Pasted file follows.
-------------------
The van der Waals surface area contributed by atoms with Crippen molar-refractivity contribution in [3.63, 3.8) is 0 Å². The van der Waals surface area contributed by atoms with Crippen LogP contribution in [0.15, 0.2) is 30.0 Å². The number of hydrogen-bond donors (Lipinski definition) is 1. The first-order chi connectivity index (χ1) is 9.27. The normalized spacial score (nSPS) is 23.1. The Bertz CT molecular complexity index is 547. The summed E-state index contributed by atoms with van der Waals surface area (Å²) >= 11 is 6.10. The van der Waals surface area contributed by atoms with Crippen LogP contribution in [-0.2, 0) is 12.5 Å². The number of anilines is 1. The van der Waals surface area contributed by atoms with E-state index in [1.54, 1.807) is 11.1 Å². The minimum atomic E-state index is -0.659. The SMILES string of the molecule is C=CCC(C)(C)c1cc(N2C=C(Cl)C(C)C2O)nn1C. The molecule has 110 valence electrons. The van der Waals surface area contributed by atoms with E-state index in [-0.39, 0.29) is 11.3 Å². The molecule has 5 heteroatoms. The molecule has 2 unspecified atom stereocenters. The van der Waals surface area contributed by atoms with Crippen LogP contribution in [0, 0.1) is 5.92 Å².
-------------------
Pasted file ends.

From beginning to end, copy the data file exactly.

The van der Waals surface area contributed by atoms with Crippen molar-refractivity contribution in [3.63, 3.8) is 0 Å². The van der Waals surface area contributed by atoms with Crippen LogP contribution in [0.15, 0.2) is 30.0 Å². The number of hydrogen-bond donors (Lipinski definition) is 1. The first-order chi connectivity index (χ1) is 9.27. The normalized spacial score (nSPS) is 23.1. The Bertz CT molecular complexity index is 547. The summed E-state index contributed by atoms with van der Waals surface area (Å²) >= 11 is 6.10. The van der Waals surface area contributed by atoms with Crippen LogP contribution in [-0.2, 0) is 12.5 Å². The number of anilines is 1. The van der Waals surface area contributed by atoms with E-state index in [1.54, 1.807) is 11.1 Å². The minimum atomic E-state index is -0.659. The SMILES string of the molecule is C=CCC(C)(C)c1cc(N2C=C(Cl)C(C)C2O)nn1C. The molecule has 110 valence electrons. The van der Waals surface area contributed by atoms with E-state index in [-0.39, 0.29) is 11.3 Å². The molecule has 5 heteroatoms. The molecule has 2 unspecified atom stereocenters. The van der Waals surface area contributed by atoms with Crippen LogP contribution in [0, 0.1) is 5.92 Å².